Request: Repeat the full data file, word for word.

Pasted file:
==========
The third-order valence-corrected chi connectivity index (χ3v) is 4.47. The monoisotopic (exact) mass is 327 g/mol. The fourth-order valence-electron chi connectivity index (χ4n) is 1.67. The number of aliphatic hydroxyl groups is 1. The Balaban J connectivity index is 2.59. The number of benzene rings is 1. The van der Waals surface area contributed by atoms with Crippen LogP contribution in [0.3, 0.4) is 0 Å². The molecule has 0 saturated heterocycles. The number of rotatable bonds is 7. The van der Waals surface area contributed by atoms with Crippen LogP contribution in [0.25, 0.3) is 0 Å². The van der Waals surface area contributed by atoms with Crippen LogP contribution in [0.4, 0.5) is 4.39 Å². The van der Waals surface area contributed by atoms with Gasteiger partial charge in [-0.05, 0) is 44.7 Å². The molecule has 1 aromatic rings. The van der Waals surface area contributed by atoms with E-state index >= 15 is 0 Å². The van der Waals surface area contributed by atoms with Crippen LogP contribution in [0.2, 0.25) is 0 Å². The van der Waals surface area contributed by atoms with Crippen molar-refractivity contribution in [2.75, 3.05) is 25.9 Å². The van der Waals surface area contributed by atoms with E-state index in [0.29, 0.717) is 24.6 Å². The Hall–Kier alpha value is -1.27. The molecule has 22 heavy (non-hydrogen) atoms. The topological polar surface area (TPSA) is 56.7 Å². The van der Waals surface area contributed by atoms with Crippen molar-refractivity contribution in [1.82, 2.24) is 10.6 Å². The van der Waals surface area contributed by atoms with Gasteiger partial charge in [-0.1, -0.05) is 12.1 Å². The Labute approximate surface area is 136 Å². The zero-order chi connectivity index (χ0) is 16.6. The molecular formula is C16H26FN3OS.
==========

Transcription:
The third-order valence-corrected chi connectivity index (χ3v) is 4.47. The monoisotopic (exact) mass is 327 g/mol. The fourth-order valence-electron chi connectivity index (χ4n) is 1.67. The number of aliphatic hydroxyl groups is 1. The Balaban J connectivity index is 2.59. The number of benzene rings is 1. The van der Waals surface area contributed by atoms with Crippen LogP contribution in [0.3, 0.4) is 0 Å². The molecule has 0 saturated heterocycles. The number of rotatable bonds is 7. The van der Waals surface area contributed by atoms with Crippen LogP contribution in [0.25, 0.3) is 0 Å². The van der Waals surface area contributed by atoms with Crippen LogP contribution in [0.4, 0.5) is 4.39 Å². The van der Waals surface area contributed by atoms with Gasteiger partial charge in [-0.05, 0) is 44.7 Å². The molecule has 1 aromatic rings. The van der Waals surface area contributed by atoms with E-state index >= 15 is 0 Å². The van der Waals surface area contributed by atoms with Crippen LogP contribution in [0.2, 0.25) is 0 Å². The van der Waals surface area contributed by atoms with Crippen molar-refractivity contribution in [2.75, 3.05) is 25.9 Å². The van der Waals surface area contributed by atoms with E-state index in [0.29, 0.717) is 24.6 Å². The Hall–Kier alpha value is -1.27. The molecule has 22 heavy (non-hydrogen) atoms. The topological polar surface area (TPSA) is 56.7 Å². The van der Waals surface area contributed by atoms with Crippen molar-refractivity contribution in [1.82, 2.24) is 10.6 Å². The van der Waals surface area contributed by atoms with Gasteiger partial charge in [-0.1, -0.05) is 12.1 Å². The Labute approximate surface area is 136 Å². The zero-order chi connectivity index (χ0) is 16.6. The molecular formula is C16H26FN3OS.